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HONG KONG

The Expatriate Home Search: Much More than Real Estate

Relocation to Hong Kong requires planning, decision-making, and a great residential agent


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Relocating your family to Hong Kong can be a daunting prospect, particularly if you have never lived outside of your home country, or far from friends and family. 

The key to a successful relocation is to start with a clear idea of what you want out of your new life, matched with the ability to be flexible to what is actually available in your new city.  Hong Kong offers amazing views, exciting neighbourhoods, and well-equipped apartment complexes, as well as prices that may well be higher than your expected budget. 

Let's follow the experience of the Mr and Mrs Moreau and their two school-age children, relocating from Paris to Hong Kong. Although fictional, our Residential Leasing and Relocations team is always helping families like the Moreaus take the stress out of the upheaval of an international move. 

In our role play scenario, Francois Moreau has landed a job as a senior sourcing director for a French apparel brand, while his wife Sophie has arranged a transfer with her financial services firm. With both parents working, finding the right schools and neighbourhood for their two young children is a priority.

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The Moreaus connected with Laurie Lankester, a Senior Consultant with our Residential Leasing and Relocation Services team shortly before they left Paris to get their search for their new home and lifestyle on the right track. 

Before their plane took off, our team had already lined up door-to-door furniture movers, set up interviews to visit schools and meet the principals, made a recommendation for a reputable domestic helper agency, and helped file their visa applications. The day after their plane landed in Hong Kong, Ms Lankester picked the Moreaus up from their hotel and gave them a briefing on the apartments and neighbourhoods they would see. To meet the Moreaus' requirements, Lankester selected apartments in family-oriented neighbourhoods, close to school bus pick up points, retail, food and beverage outlets, and transportation networks.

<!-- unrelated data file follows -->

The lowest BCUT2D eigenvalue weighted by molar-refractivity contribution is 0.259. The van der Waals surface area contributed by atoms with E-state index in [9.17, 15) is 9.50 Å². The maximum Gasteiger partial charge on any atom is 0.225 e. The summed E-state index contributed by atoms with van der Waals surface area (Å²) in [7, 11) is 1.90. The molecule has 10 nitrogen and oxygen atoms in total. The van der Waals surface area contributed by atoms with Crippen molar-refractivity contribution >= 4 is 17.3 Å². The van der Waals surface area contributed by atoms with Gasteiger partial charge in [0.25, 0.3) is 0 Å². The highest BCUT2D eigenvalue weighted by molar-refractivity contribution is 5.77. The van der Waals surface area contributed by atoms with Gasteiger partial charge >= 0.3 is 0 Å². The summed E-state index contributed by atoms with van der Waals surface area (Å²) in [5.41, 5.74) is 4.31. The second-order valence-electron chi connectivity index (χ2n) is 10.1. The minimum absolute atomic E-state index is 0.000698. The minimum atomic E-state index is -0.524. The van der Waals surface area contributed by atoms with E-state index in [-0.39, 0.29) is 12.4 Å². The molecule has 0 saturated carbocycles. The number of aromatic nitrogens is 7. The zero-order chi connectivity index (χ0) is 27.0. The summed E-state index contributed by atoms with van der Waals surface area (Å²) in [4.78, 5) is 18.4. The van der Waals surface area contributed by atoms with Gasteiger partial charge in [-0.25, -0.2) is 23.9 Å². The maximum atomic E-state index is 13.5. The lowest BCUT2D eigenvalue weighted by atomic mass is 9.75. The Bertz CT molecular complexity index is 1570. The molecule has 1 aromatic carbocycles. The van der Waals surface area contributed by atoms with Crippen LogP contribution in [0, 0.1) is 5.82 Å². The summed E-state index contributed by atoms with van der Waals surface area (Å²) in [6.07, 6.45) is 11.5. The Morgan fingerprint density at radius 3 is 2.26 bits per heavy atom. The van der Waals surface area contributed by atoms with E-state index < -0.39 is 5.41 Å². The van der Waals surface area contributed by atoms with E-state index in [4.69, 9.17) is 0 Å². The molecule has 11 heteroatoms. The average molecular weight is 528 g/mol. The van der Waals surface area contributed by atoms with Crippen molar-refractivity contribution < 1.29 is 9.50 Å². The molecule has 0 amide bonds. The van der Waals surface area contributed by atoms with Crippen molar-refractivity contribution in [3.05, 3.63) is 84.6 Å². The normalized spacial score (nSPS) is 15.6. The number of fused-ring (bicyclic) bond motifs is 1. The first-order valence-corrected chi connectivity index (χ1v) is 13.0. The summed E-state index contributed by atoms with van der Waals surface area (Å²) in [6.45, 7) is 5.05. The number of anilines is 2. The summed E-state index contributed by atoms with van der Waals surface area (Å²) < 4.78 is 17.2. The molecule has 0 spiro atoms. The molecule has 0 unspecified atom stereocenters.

Their outings took them to South Side, Mid-Levels and Discovery Bay, residential areas popular among expatriates with thriving French communities, to help the family settle in more quickly. 

"On the first viewing, I show my clients extreme examples of flats that match some of the features on their 'wish list'. Then I show them a couple of apartments that sit in the middle, to gauge what appeals to them most," explains Lankester. "Then I can narrow down the next round of flat viewings to those that realistically fit their preferences in order of priority," she reveals, adding that a sea view is often on the list for newcomers to the city.

A major decision for the Moreaus was whether to opt for an older and more spacious apartment or a newer one with fresh decor but smaller bedrooms and lower ceilings.


A major decision for the Moreaus was whether to opt for an older and more spacious apartment or a newer one with fresh decor but smaller bedrooms and lower ceilings. It was a shock for them to discover that their monthly rental budget of HKD 95,000 would yield far less space than a unit of the same price back in their home suburb of Paris.  

On the plus side, all the 3-4-bedroom apartments they viewed, ranging in size from 1,300 to 2,300 sq. ft., come with fully equipped kitchens, an en-suite bathroom, and a helper's room. The Moreaus preferred those with communal facilities, such as a gym, pool, children's playground or BBQ area. 

The Moreaus had done their homework before coming to Hong Kong and arrived with a wish list for their new accommodation. An eat-in kitchen, space for a live-in helper, some outdoor space, and an ensuite bathroom for the master bedroom were on the list.

"The Moreau's desire for a big outdoor space to entertain in could not be fulfilled within their budget," says Lankester. "It was just too much to ask, and they understood that they had to compromise somewhere. We were able to find them an apartment with a balcony though, for a small slice of outdoor living, and they did get everything else they were looking for. The kitchen was a little smaller than their expectation but opened into an open dining living area. This is typical of the kind of concessions many expats have to make in moving to Hong Kong."

The string of flat-viewing sessions ended only once the Moreaus were confident that they had found a place they could call "home." 

When they were ready to approach the landlord to put in an offer for their desired flat, Ms Lankester handled the lease negotiations on the Moreau's behalf. Within the asking rental price, the landlord agreed to: install light fittings, curtains and fitted wardrobes; give the air-conditioners and entire kitchen and bathrooms a professional clean; repaint the walls, and cover the monthly building management fees that include the use of the facilities. 

"If the Moreaus' move was outside the peak season―a month before the start of the new school year―and they had been able to delay their move until at least the end of October, they may have been able to negotiate a discount on the rent," says Lankester. 

"A landlord who hasn't received an offer by the end of the year is unlikely to be able to find a tenant until after Chinese New Year, so at that time they are sometimes more willing to the lower the asking price."

For more information about Residential Leasing in Hong Kong, visit our website or contact Laurie Lankester

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